However, security is primarily about risk management, and the risk of some attacker randomly choosing you to attack and then choosing your Sonos speaker instead of a poorly configured windows, Mac or android device in your network is quite low. Sonos probably does not have high enough market penetration to make that a major risk for home users. I would not allow Sonos on my main network in a workplace - it would be on a protected vlan that required authentication to access, and limit control of the speakers to authorized parties. And would still have some concerns.


Lol - yes it does. Anything installed on a modern network should be designed to protect itself against internal and external issues. That’s a basic standard of security today, and I agree with OP that Sonos should provide that capability to require authentication locally. Make it an option, so those who want it can turn it on, but leave it off for others.


Sigh. These exploits have nothing whatsoever to do with any Sonos vulnerability. The bad guys are entering your network via other gateways, not via Sonos. You’ve missed the entire point.

Besides, what attacker, once inside your network, is going to go after your Sonos speakers? What would be the point? He’s going to go through your email, your banking and investing software, looking for ways to get to your online accounts. Sonos speakers are the very last thing of interest, lol.

Lol - yes it does. Anything installed on a modern network should be designed to protect itself against internal and external issues. That’s a basic standard of security today, and I agree with OP that Sonos should provide that capability to require authentication locally. Make it an option, so those who want it can turn it on, but leave it off for others.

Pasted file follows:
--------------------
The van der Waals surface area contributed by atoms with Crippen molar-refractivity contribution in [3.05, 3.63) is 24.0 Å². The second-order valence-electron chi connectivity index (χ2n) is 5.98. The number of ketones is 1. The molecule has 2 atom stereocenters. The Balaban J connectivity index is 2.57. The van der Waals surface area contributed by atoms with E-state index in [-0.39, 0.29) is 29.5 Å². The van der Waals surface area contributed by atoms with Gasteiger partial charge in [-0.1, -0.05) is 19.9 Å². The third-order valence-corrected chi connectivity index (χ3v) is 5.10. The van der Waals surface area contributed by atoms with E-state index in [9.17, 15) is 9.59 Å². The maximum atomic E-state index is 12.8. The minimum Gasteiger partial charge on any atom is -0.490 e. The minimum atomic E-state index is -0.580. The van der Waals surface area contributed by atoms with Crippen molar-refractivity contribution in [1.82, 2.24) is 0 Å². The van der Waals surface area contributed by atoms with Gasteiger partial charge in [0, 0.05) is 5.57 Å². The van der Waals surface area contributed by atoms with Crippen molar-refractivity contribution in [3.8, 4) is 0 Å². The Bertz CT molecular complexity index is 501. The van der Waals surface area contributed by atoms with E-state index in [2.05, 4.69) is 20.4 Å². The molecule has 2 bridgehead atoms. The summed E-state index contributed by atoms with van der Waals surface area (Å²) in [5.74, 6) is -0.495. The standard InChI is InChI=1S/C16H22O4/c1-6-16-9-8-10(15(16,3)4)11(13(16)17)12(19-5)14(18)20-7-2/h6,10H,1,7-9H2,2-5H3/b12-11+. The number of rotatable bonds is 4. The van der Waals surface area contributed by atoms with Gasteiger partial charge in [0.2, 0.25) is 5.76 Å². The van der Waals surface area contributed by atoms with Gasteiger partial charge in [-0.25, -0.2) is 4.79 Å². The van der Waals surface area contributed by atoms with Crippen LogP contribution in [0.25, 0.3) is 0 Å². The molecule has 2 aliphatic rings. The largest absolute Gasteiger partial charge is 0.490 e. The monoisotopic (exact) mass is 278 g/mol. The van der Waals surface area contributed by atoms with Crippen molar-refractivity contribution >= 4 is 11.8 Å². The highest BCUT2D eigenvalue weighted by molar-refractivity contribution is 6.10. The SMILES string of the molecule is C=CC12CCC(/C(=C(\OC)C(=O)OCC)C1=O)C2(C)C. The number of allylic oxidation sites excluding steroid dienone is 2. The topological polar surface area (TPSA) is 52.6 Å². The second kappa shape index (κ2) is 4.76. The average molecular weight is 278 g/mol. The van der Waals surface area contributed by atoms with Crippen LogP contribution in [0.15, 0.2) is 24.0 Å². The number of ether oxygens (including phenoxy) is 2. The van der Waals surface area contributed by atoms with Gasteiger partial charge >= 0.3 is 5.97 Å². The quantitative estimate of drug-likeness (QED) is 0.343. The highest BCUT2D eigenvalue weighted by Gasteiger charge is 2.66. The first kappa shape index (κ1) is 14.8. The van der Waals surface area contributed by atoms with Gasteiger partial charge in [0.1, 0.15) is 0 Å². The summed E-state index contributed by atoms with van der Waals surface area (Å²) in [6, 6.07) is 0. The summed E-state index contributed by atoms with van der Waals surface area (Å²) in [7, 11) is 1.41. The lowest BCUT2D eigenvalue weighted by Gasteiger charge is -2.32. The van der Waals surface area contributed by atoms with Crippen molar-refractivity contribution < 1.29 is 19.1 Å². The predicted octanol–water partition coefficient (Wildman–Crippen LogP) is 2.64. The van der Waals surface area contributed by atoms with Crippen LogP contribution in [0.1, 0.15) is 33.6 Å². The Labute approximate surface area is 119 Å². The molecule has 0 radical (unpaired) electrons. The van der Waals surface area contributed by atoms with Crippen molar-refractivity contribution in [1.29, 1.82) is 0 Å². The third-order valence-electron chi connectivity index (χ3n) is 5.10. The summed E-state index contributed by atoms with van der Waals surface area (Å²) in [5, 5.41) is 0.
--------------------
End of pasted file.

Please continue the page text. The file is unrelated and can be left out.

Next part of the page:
So your reasoning is based on the principle of the matter instead of an actual way that scripting, phishing, etc could infect a Sonos device?
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Sigh. These exploits have nothing whatsoever to do with any Sonos vulnerability. The bad guys are entering your network via other gateways, not via Sonos. You’ve missed the entire point.
Those exploits are absolutely related to IoT security. Once inside your network hackers will attempt to gain access to any device on your network. Preventing that access is the point of device level authentication on IoT devices.

So your reasoning is based on the principle of the matter instead of an actual way that scripting, phishing, etc could infect a Sonos device?
Those exploits allow a hacker to gain access to your network. Once they are in your network they can gain access to any unprotected network resource such as Sonos devices.
And just how is the nefarious hacker going to "access" your Sonos? He can't load the Sonos app, it is required to be on the same subnet. He could load his Spotify account and then control your Sonos via Spotify, except . . . Whoops! Sonos requires authentication for that. Well what if he decides to add his own Sonos device and then control through that, except . . . Whoops! Sonos requires authentication for that. Well, what if he gets into port 1400 from the outside and starts rebooting devices or anything else from the diagnostic menus except . . . Whoops! Sonos removed any nefarious items from the diagnostics.

So exactly what are they going to do, look at your Sonos devices? I imagine they could try to send UPnP messages to a unit to start it playing, but there isn't anything authentication at the app level is going to do about that.